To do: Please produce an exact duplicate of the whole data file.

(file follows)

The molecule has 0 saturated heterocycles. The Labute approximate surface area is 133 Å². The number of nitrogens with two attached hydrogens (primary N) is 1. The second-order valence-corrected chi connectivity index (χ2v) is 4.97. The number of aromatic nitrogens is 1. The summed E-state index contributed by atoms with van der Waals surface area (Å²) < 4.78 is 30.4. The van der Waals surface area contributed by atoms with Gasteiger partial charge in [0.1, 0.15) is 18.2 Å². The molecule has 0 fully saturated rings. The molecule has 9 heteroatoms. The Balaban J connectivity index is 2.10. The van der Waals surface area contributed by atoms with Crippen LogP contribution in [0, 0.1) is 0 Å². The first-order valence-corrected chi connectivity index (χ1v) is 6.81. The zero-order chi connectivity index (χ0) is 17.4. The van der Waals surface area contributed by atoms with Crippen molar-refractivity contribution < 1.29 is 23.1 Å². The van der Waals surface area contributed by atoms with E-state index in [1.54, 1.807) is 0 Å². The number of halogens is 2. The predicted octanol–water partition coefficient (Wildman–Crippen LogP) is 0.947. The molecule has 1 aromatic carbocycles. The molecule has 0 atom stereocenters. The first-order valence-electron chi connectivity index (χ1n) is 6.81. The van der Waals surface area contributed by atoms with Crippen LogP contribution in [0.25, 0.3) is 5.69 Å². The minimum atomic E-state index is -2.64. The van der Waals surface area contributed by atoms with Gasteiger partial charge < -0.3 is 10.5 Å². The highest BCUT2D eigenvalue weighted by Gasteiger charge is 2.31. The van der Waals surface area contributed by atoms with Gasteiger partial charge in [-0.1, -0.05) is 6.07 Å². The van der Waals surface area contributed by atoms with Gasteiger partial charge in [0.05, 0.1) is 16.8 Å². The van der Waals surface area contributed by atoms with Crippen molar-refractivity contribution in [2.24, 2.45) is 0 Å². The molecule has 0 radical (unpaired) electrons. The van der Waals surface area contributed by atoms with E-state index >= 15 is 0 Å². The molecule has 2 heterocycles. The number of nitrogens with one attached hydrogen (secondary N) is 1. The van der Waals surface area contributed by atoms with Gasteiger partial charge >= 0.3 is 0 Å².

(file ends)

The molecule has 0 saturated heterocycles. The Labute approximate surface area is 133 Å². The number of nitrogens with two attached hydrogens (primary N) is 1. The second-order valence-corrected chi connectivity index (χ2v) is 4.97. The number of aromatic nitrogens is 1. The summed E-state index contributed by atoms with van der Waals surface area (Å²) < 4.78 is 30.4. The van der Waals surface area contributed by atoms with Gasteiger partial charge in [0.1, 0.15) is 18.2 Å². The molecule has 0 fully saturated rings. The molecule has 9 heteroatoms. The Balaban J connectivity index is 2.10. The van der Waals surface area contributed by atoms with Crippen LogP contribution in [0, 0.1) is 0 Å². The first-order valence-corrected chi connectivity index (χ1v) is 6.81. The zero-order chi connectivity index (χ0) is 17.4. The van der Waals surface area contributed by atoms with Crippen molar-refractivity contribution < 1.29 is 23.1 Å². The van der Waals surface area contributed by atoms with E-state index in [1.54, 1.807) is 0 Å². The number of halogens is 2. The predicted octanol–water partition coefficient (Wildman–Crippen LogP) is 0.947. The molecule has 1 aromatic carbocycles. The molecule has 0 atom stereocenters. The first-order valence-electron chi connectivity index (χ1n) is 6.81. The van der Waals surface area contributed by atoms with Crippen LogP contribution in [0.25, 0.3) is 5.69 Å². The minimum atomic E-state index is -2.64. The van der Waals surface area contributed by atoms with Gasteiger partial charge < -0.3 is 10.5 Å². The highest BCUT2D eigenvalue weighted by Gasteiger charge is 2.31. The van der Waals surface area contributed by atoms with Gasteiger partial charge in [-0.1, -0.05) is 6.07 Å². The van der Waals surface area contributed by atoms with Gasteiger partial charge in [0.05, 0.1) is 16.8 Å². The van der Waals surface area contributed by atoms with Crippen molar-refractivity contribution in [2.24, 2.45) is 0 Å². The molecule has 0 radical (unpaired) electrons. The van der Waals surface area contributed by atoms with E-state index >= 15 is 0 Å². The molecule has 2 heterocycles. The number of nitrogens with one attached hydrogen (secondary N) is 1. The van der Waals surface area contributed by atoms with Gasteiger partial charge >= 0.3 is 0 Å².